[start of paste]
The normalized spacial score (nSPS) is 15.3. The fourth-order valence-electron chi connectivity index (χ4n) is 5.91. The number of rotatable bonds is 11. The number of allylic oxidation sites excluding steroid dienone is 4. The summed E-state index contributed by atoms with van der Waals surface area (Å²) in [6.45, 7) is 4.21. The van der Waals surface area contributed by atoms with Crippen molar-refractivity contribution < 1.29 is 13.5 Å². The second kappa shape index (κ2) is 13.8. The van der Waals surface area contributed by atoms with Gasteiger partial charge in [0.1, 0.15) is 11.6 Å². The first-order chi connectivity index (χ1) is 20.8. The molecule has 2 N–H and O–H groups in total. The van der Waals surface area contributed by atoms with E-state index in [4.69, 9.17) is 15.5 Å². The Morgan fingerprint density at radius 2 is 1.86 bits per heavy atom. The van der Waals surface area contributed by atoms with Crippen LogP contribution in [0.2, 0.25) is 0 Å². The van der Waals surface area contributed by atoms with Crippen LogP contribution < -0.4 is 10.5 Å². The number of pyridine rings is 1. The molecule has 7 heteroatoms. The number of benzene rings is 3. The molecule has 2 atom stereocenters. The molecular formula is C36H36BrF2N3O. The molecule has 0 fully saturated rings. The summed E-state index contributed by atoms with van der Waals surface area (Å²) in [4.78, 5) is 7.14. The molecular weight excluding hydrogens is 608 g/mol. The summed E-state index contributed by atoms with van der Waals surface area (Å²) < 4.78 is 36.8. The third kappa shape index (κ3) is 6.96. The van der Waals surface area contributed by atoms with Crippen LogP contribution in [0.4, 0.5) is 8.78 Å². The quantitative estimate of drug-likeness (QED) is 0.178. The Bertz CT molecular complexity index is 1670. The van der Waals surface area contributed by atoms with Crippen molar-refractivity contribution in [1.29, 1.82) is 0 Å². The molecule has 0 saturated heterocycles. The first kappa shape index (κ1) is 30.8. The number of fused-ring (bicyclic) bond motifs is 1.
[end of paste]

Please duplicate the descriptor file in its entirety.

The normalized spacial score (nSPS) is 15.3. The fourth-order valence-electron chi connectivity index (χ4n) is 5.91. The number of rotatable bonds is 11. The number of allylic oxidation sites excluding steroid dienone is 4. The summed E-state index contributed by atoms with van der Waals surface area (Å²) in [6.45, 7) is 4.21. The van der Waals surface area contributed by atoms with Crippen molar-refractivity contribution < 1.29 is 13.5 Å². The second kappa shape index (κ2) is 13.8. The van der Waals surface area contributed by atoms with Gasteiger partial charge in [0.1, 0.15) is 11.6 Å². The first-order chi connectivity index (χ1) is 20.8. The molecule has 2 N–H and O–H groups in total. The van der Waals surface area contributed by atoms with E-state index in [4.69, 9.17) is 15.5 Å². The Morgan fingerprint density at radius 2 is 1.86 bits per heavy atom. The van der Waals surface area contributed by atoms with Crippen LogP contribution in [0.2, 0.25) is 0 Å². The van der Waals surface area contributed by atoms with Crippen LogP contribution < -0.4 is 10.5 Å². The number of pyridine rings is 1. The molecule has 7 heteroatoms. The number of benzene rings is 3. The molecule has 2 atom stereocenters. The molecular formula is C36H36BrF2N3O. The molecule has 0 fully saturated rings. The summed E-state index contributed by atoms with van der Waals surface area (Å²) in [4.78, 5) is 7.14. The molecular weight excluding hydrogens is 608 g/mol. The summed E-state index contributed by atoms with van der Waals surface area (Å²) < 4.78 is 36.8. The third kappa shape index (κ3) is 6.96. The van der Waals surface area contributed by atoms with Crippen LogP contribution in [0.4, 0.5) is 8.78 Å². The quantitative estimate of drug-likeness (QED) is 0.178. The Bertz CT molecular complexity index is 1670. The van der Waals surface area contributed by atoms with Crippen molar-refractivity contribution in [1.29, 1.82) is 0 Å². The molecule has 0 saturated heterocycles. The first kappa shape index (κ1) is 30.8. The number of fused-ring (bicyclic) bond motifs is 1.